Warren Haynes 'put a lot of love and reverence' into new Tommy Bolin tribute project

Warren Haynes says that he helped construct a new tribute album to Tommy Bolin with an eye toward what the former Deep Purple and James Gang guitarist would have been interested in: “I don’t think we chose anyone who would make Tommy grimace,” Haynes says, adding: “Hopefully not!” with a laugh.

Great Gypsy Soul, issued March 27 by 429 Records, includes a series of standouts playing and singing along to outtakes and alternate versions of Bolin’s solo material — including Peter Frampton, Nels Cline, John Scofield, Derek Trucks, Steve Lukather, Sonny Landreth, Joe Bonamassa, Steve Morse, Brad Whitford and others.

Bolin, who also worked with the James Gang, passed in 1976 having issued just two albums under his own name. Haynes and producer Greg Hampton, who previously worked on the 2006’s archival Bolin release Whips and Roses, carefully selected unused tracks from those sessions and then recorded new versions.

“Anything we did, we did with the spirit of staying true to Tommy and his songs,” Haynes tells MusicRadar. “We put a lot of love and reverence into this. We were trying to respect his legacy at every turn, starting with who we chose to be part of it.”

One of the more interesting, and resonant, moments in the project found Lukather playing along with a Bolin session for the song “Homeward Strut” featuring former Toto bandmate Jeff Porcaro, who died in 1992. “Steve was very emotional doing that,” Haynes says. “I think it was a fulfilling but very difficult experience for him.”

Elsewhere, Frampton appears on “The Grind,” Haynes on “Teaser,” Scofield on “Savannah Woman,” Trucks on “Smooth Fandango,” Whitford on “Wild Dogs” and Bonamassa, Glenn Hughes and Cline on “Lotus.”

“These original recordings weren’t finished, so doing what we did, we turned them into complete performances. That was really cool,” Haynes says. “I think it’ll be interesting to see how the music stands up now. I think people will go, ‘Oh, wow, that’s pretty cool!’ People who know Tommy’s work should be pretty pleased with it, but I think that people who aren’t familiar might go, ‘Hey, this is great stuff. Why haven’t I heard this guy before?'”

Here’s a look back at our recent thoughts on Tommy Bolin, and Deep Purple. Click through the titles for complete reviews …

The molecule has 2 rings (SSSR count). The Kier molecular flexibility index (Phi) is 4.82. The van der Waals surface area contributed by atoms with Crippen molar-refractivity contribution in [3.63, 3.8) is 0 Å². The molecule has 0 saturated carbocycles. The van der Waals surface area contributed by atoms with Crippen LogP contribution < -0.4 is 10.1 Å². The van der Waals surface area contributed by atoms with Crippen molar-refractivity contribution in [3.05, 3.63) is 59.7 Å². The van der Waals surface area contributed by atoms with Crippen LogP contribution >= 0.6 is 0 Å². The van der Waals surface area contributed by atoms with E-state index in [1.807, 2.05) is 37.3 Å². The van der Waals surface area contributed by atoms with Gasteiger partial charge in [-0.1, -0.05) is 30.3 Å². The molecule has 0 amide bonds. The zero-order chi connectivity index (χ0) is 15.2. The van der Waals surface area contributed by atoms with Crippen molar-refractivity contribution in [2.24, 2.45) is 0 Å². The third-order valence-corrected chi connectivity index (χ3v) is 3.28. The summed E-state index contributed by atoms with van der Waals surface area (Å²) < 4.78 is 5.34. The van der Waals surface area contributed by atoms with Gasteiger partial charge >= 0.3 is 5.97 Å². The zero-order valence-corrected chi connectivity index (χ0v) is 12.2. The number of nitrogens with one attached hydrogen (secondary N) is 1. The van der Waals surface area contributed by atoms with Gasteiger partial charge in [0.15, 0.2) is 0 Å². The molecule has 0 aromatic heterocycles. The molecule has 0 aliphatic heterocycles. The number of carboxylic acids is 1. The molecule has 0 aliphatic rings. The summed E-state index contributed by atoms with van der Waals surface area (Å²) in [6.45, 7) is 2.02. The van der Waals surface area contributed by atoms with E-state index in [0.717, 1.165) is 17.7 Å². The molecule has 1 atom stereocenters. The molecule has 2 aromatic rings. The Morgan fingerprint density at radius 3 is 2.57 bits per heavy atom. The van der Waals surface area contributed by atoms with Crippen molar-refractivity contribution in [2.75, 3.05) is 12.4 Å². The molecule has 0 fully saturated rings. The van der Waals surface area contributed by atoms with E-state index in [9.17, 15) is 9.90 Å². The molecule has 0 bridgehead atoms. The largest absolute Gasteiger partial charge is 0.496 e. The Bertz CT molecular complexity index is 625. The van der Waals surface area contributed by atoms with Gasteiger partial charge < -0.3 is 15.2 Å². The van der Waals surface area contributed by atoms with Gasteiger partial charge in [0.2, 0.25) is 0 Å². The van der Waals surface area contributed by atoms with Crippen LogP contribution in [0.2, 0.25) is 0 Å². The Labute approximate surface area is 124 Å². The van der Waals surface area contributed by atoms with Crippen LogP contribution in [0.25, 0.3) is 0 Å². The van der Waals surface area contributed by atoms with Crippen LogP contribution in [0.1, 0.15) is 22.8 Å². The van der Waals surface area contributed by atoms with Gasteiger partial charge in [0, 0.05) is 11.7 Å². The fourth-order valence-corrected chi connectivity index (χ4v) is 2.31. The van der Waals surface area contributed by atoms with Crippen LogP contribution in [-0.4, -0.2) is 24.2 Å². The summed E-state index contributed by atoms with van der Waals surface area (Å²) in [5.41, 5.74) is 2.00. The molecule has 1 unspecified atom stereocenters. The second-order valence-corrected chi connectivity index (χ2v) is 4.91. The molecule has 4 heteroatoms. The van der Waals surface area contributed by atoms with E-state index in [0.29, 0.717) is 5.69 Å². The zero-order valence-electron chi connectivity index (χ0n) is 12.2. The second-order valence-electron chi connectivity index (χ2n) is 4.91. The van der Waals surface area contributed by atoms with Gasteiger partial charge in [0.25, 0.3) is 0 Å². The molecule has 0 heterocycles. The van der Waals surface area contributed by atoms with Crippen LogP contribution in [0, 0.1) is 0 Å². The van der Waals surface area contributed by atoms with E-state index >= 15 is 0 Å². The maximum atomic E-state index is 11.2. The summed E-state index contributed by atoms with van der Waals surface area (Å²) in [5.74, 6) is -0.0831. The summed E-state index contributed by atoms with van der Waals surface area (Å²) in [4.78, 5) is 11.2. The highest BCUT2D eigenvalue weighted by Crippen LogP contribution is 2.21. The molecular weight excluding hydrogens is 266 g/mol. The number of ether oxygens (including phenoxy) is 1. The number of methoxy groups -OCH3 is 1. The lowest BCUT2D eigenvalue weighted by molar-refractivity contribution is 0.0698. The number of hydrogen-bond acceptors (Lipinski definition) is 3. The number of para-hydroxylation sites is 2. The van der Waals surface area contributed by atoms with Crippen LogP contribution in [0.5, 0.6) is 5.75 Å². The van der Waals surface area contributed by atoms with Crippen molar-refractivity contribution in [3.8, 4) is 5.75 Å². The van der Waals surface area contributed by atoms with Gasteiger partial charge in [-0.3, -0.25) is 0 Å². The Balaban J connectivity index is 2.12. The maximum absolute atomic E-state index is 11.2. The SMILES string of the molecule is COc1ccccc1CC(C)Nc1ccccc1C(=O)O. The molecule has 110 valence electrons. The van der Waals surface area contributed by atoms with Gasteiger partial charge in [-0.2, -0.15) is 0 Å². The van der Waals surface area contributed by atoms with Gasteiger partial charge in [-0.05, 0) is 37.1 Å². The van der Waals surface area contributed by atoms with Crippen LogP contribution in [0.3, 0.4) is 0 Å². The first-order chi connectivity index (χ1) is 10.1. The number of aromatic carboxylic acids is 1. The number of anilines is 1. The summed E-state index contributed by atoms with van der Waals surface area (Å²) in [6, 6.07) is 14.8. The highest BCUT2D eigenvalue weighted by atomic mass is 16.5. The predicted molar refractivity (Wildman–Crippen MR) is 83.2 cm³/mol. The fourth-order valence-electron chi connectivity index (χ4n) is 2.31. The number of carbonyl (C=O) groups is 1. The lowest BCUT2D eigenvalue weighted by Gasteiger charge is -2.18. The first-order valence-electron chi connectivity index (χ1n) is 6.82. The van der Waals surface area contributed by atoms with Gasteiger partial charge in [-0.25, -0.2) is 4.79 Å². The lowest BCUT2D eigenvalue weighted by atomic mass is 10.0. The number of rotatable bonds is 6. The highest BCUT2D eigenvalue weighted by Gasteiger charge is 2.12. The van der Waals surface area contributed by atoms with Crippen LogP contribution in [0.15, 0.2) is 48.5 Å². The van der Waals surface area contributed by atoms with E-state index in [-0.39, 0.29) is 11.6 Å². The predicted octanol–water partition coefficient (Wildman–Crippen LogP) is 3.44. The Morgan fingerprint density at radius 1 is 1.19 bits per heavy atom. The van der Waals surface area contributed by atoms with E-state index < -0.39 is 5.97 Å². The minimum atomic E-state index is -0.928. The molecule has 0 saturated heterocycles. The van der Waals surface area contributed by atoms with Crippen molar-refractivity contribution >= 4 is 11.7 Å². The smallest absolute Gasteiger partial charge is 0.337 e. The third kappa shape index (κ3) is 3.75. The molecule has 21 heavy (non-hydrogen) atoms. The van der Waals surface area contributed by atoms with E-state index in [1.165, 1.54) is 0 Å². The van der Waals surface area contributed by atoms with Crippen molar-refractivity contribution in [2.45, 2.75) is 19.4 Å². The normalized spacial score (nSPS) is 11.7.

TOMMY BOLIN, WITH WARREN HAYNES, PETER FRAMPTON, STEVE LUKATHER, OTHERS – GREAT GYPSY SOUL (2012): This isn’t a eulogy, no sad occasion, mostly because Tommy Bolin is so very present on the pleasantly unsanctimonious Great Gypsy Soul. Of course, you can’t help but miss Bolin, whose shooting star of a career included stops with the James Gang, Billy Cobham and Deep Purple, along with a pair of celebrated solo projects in 1975’s Teaser and 1976’s Private Eyes. But his physical absence, after a shocking accidental overdose later in ’76, seems smaller after a spin through this interesting new studio tribute album.

DEEP PURPLE – SHADES OF DEEP PURPLE (1968; 2011 REISSUE): Coming together in 1967, Deep Purple were like a lot of bands of the day, as their mission was to push the sonic envelope as far as possible and create something new and exciting. Based out of Hertford, England, the group achieved their goal straight away. Dramatic and bombastic, Deep Purple played a tumultuous blend of heavy metal and progressive rock before such labels arrived into being, tagging them pioneers of the genres.

ON BOLIN’S EARLY YEARS, FROM CHILDHOOD FRIEND OTIS TAYLOR: “There was no heavy metal back then. Tommy was heavy metal, as one of the pioneers. Before he came along, there was no such thing,” said Taylor, who has gone on to stardom as a blues musician. “When it came to Tommy, everybody said I impacted him more than he impacted me. I try to tell people, and it’s so hard: When you know a kid from when you’re 10 years old, can it really impact you? We were really just being kids. He wasn’t a star yet. I remember we were playing this bar, it was sound check. And Tommy came in and said: ‘I just got a gig with Deep Purple.’ We were so happy for him. ‘We know somebody who’s a star now.’ It was a big deal.”

ONE TRACK MIND: DEEP PURPLE’S ROGER GLOVER, “THE CAR WON’T START” (2011): A tune that couldn’t be further away from the dark organ-based groove of his band, “The Car Won’t Stop” finds Deep Purple’s Roger Glover indulging in a childhood passion for skiffle. There may not be a more surprising connection to be made between this homemade amalgam of roots influences and Glover, unless you know the history: This British folk-rock tangent influenced many of Glover’s generation, including the Beatles.

FORGOTTEN SERIES: EPISODE SIX – THE ROOTS OF DEEP PURPLE: THE COMPLETE EPISODE SIX (1994): Formed in the summer of 1964, Episode Six quickly developed a star-studded reputation as a hotshot live band. The English group, which included lead singer Ian Gillian and bassist Roger Glover, who eventually gleaned even more accolades in Deep Purple, also cut a flock of brilliant singles that are featured on this set, along with a brace of previously unreleased material.

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